3

First I'm gonna confess that I'm quite new to the world of Linux and only used Ubuntu/LinuxMint/Debian.

I just came across a Linux distro called "Core Linux", which is only 11mb in size. Naturally, it doesn't have any GUI, Window/Login managers nor any Desktop environment.

I've tried to install GDK/Gnome3 on it, but since it doesn't have apt or dpkg, I'm stuck here. rpm works though.

So, can anybody give me a way how I can proceed from here? How can I install some of the following?

  • apt
  • dpkg
  • window manager
  • login manager
  • desktop environment
  • Isn't the distribution called Tiny Core Linux? I haven't used it, but I as far as I know it doesn't have the package management tools you are used to (apt/dpkg). Please have a look at their documentation : wiki.tinycorelinux.net/wiki:getting_started . – schaiba Sep 25 '16 at 19:06
1

Most likely, it's not what you want. If a distribution doesn't use the apt/dpkg format for its packages and repositories, installing the tool itself wouldn't help you much.

If “CoreLinux” is an RPM based distribution, you could look for tools like dnf and/or yum, which normally are the corresponding tools on RPM based distributions.

0

You don't get a choice of the package manager. Generally speaking, each distribution only supports one low-level package manager, e.g. dpkg with the deb package format on Debian/Ubuntu/Mint/…, rpm with the RPM package format on Fedora/RHEL/SuSE/…, etc. For the most part each distribution has a single high-level package manager framework (APT on Debian, dnf on newer Fedora/RHEL, yum on older Fedora/RHEL, etc.) although occasionally you get a choice there.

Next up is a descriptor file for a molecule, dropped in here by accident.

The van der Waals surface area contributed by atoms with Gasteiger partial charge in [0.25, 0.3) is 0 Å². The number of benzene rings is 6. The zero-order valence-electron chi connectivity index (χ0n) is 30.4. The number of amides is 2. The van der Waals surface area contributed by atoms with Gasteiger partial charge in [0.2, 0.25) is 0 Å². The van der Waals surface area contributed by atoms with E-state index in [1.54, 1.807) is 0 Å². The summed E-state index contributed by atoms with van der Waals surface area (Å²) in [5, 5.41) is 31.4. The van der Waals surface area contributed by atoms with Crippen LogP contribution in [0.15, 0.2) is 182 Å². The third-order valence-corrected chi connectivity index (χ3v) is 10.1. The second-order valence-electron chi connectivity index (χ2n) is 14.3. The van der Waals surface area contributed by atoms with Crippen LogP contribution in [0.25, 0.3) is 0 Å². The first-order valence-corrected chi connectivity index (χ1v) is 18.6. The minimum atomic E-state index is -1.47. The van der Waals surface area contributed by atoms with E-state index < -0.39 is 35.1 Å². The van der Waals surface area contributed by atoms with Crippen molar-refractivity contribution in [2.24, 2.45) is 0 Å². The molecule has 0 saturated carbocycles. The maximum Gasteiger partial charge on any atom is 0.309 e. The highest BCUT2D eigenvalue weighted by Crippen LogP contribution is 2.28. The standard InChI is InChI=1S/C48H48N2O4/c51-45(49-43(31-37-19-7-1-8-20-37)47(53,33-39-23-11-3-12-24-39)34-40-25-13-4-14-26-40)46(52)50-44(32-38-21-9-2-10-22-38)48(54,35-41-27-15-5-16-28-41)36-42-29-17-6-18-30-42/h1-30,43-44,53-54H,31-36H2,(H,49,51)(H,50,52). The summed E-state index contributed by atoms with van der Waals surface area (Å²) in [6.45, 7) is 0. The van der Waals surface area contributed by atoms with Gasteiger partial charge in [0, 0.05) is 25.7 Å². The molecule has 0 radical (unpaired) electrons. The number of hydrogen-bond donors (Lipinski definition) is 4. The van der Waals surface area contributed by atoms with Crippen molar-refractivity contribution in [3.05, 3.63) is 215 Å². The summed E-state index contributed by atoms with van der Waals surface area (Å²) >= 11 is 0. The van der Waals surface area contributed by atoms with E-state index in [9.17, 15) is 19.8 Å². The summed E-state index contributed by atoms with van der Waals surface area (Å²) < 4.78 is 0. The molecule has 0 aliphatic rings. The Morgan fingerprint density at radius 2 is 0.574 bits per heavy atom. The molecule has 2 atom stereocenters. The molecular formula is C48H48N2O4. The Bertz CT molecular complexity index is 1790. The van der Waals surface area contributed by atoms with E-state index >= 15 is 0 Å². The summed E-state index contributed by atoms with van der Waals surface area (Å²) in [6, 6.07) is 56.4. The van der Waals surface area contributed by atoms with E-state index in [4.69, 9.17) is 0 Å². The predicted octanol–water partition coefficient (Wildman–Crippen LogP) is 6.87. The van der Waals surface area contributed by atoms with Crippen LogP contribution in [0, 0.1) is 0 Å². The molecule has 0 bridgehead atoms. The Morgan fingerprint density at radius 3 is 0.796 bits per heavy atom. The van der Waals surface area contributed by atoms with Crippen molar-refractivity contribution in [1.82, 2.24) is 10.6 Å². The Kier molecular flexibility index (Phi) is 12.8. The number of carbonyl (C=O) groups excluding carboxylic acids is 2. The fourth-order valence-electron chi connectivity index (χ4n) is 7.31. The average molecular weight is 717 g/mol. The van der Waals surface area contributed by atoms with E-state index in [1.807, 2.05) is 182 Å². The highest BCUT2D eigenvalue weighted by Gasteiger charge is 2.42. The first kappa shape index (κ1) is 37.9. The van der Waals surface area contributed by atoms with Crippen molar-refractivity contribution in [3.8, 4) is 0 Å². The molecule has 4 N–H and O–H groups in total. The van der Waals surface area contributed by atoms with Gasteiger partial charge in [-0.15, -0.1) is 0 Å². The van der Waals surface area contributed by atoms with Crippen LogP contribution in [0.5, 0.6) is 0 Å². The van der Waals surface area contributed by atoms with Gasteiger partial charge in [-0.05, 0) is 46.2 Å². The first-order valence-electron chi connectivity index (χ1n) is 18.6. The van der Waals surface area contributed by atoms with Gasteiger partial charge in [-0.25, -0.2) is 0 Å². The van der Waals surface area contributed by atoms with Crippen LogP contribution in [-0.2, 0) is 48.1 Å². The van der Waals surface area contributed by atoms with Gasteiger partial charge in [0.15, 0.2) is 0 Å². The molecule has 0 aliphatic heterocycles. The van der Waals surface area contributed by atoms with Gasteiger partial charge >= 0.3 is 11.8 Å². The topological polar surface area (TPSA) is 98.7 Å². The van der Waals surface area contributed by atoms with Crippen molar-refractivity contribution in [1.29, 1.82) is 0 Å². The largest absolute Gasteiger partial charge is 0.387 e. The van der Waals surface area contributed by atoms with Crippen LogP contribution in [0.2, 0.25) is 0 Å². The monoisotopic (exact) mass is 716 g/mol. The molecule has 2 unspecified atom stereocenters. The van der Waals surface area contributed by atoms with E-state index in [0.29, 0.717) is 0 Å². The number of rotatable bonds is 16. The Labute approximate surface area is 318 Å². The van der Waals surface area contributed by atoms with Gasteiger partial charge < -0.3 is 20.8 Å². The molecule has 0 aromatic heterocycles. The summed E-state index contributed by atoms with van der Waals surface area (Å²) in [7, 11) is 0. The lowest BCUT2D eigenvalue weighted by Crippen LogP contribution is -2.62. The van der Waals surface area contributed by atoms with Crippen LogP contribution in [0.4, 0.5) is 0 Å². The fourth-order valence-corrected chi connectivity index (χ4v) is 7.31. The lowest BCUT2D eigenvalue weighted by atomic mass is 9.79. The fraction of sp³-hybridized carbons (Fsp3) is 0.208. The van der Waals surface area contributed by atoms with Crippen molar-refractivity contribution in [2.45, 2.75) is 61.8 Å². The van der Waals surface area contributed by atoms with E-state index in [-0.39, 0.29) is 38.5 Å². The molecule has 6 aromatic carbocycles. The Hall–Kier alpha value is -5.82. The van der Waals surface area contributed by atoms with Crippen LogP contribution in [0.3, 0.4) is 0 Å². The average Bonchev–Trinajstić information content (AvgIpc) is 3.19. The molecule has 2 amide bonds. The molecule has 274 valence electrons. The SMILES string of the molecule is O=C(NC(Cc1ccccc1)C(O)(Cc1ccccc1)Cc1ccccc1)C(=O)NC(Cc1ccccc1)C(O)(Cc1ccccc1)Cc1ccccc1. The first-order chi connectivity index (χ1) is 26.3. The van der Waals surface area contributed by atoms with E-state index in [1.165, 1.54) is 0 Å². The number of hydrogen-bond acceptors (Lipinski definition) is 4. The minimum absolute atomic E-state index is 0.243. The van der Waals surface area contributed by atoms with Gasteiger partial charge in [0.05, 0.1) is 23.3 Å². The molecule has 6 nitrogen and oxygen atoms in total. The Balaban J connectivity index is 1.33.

If you have to use an unfamiliar package manager, the Pacman Rosetta can be useful.

You can use debootstrap to install Debian packages in a chroot. You can do this on any system with a Linux kernel, even Android. The Debian packages are installed in a separate hierarchy, not mixed with your existing operating system. Schroot automates most of the configuration. See the Ubuntu wiki or my tutorial for examples of schroot setup; they're for Debian/Ubuntu on top of Debian/Ubuntu but once you've installed schroot and debootstrap the setup is the same.

As schaiba remarked, “Core Linux” is probably actually Tiny Core Linux. It has its own package manager: Appbrowser, with an extensive available package list despite the small size of the basic installation. So you probably want to install the Tiny Core packages, not install APT.

Your Answer

By clicking “Post Your Answer”, you agree to our terms of service, privacy policy and cookie policy

Not the answer you're looking for? Browse other questions tagged or ask your own question.